Every August this column, as a courtesy to readers and a service to Literature, draws a veil over the world of politics and recommends a novel with which to while away the waning hours of summer. This year's selection is Scott Turow's ''Presumed Innocent.''

Turow will not soon be forgiven for his unspeakable faux pas of writing a novel that is a stunning commercial as well as artistic success. It is published by Farrar, Straus & Giroux, which is known as a ''literary house.'' This has agitated some critics who seem eager to disparage the public by questioning the quality of any work that finds a mass market. It is, they suggest, tacky for a ''literary house'' to publish a book that is only a ''courtroom thriller.''

Actually, Turow's novel is not merely a thriller, although thrilling it certainly is (and steamy and grisly). It is not merely about a murder trial any more than ''Macbeth'' is merely about Scottish politics. Turow gives a shattering depiction of what it feels like to be in the skin of someone falsely accused of a terrible crime. It is the story about the moral vertigo that strikes when one's sense of safety, social standing and moral worth are suddenly and unjustly overturned by institutions of justice.

Criminal prosecution is a minuet of tamed brutality, stylized and decorous but irreducibly brutal nonetheless. Turow's protagonist is a prosecutor who when younger ''could feel the fear, the hot frustration, the haunted separateness'' of those he prosecuted. Now nearly 40, he has become ''a bureaucrat of good and evil,'' aware that ''the business of accusing, judging, punishing has gone on always; it is one of the great wheels turning beneath everything we do.'' Suddenly he is indicted, and the ground opens beneath his feet.

Transformed by an act of a grand jury from a pillar of the community to a pariah, he is seized by fatalism, a sense that life is not reason or order, merely experience. He feels an adhesive dread, a sudden acquaintance with the wilder elements and darker side of mankind.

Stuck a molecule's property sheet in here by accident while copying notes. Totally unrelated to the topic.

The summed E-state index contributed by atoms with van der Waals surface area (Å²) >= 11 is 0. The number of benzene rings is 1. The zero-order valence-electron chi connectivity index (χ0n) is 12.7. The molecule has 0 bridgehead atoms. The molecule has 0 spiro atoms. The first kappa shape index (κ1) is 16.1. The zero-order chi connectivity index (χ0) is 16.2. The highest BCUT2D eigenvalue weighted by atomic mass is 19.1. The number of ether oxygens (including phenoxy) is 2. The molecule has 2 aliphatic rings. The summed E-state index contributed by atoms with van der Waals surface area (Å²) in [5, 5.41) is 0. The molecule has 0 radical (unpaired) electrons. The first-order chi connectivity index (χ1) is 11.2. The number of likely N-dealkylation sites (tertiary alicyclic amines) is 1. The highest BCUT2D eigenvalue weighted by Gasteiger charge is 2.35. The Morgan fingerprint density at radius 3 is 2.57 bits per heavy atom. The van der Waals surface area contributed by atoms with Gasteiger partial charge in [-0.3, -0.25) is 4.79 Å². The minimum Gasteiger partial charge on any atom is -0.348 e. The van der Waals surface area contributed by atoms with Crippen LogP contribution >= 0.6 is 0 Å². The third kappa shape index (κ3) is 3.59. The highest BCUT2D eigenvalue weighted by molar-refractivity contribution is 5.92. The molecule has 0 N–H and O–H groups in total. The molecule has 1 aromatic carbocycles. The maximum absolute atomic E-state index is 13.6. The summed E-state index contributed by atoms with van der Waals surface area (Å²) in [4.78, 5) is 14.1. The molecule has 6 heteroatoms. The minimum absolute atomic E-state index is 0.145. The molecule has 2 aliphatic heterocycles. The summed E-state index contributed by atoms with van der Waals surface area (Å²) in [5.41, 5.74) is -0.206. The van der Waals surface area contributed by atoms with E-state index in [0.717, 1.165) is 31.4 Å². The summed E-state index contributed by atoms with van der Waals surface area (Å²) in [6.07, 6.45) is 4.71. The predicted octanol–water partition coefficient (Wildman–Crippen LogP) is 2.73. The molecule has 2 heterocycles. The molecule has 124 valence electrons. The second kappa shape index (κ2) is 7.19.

Imagine being arraigned -- being called a murderer in public -- while hundreds of fascinated eyes are fastened on your facial reaction. Imagine, as Turow does, the cyclonic impact of panic, like groping in the dark for a light switch you are not sure you will ever find.

Pity for others requires, Aristotle said, believing that what afflicted them could afflict you. Turow makes you believe. You will pity his protagonist caught in the toils of the law, and the law will seem terrifying.

Therein lies the novel's emotional wallop and moral message. It teaches, by that terror, how much our sense of life's livableness depends on faith in the criminal-justice system -- faith that justice has been systematized by social arrangements.

Our emotional equilibrium depends more than we normally know on the sense that there is a moral economy in the world, that good is rewarded and evil is punished. We want life to unravel for the criminal, as it did for Macbeth -- but not for the innocent, least of all at the hands of the law. Otherwise, life is a tale told by an idiot.

In other ages, people believed that intervening gods, or God, allocated justice, in this or another world. The waning of that faith has coincided with the rise of law, and lawyers, to a great and stately jurisdiction. They are custodians of the arrangements that keep chaos at bay. Through fissures in that inevitably imperfect system, we glimpse the moral void that deranged Macbeth after he murdered.

Turow alarmingly conveys how many and wide are the fissures through which proof, truth and justice can leak away. No matter how refined the procedures for unraveling the tangle of human motives, a trial is less akin to the tidiness of mathematics than to the tentative gropings of pre-modern medicine.

Turow, a former prosecutor, looks unblinkingly at the harshness that sustains civility. (He writes four paragraphs on prison life that will turn your hair white.) Turow knows the arcana of police procedure and the intricacies of litigation. Judge Learned Hand once said that few things so filled him with fear as the thought of being the defendant in a trial by jury. You will understand why when you read Turow's meticulous creation of a murder trial.

If you do not read it, you will be left out of conversations. There already are half-a-million copies in print. (Paperback rights just sold for $3 million, a record for a first novel.) But do not start the novel on a night when you need your sleep. A sophisticated editor at another ''literary'' publishing house reports that ''Presumed Innocent'' caused him to suspend (for his own benefit) his rule against reading at the dinner table. You have been warned.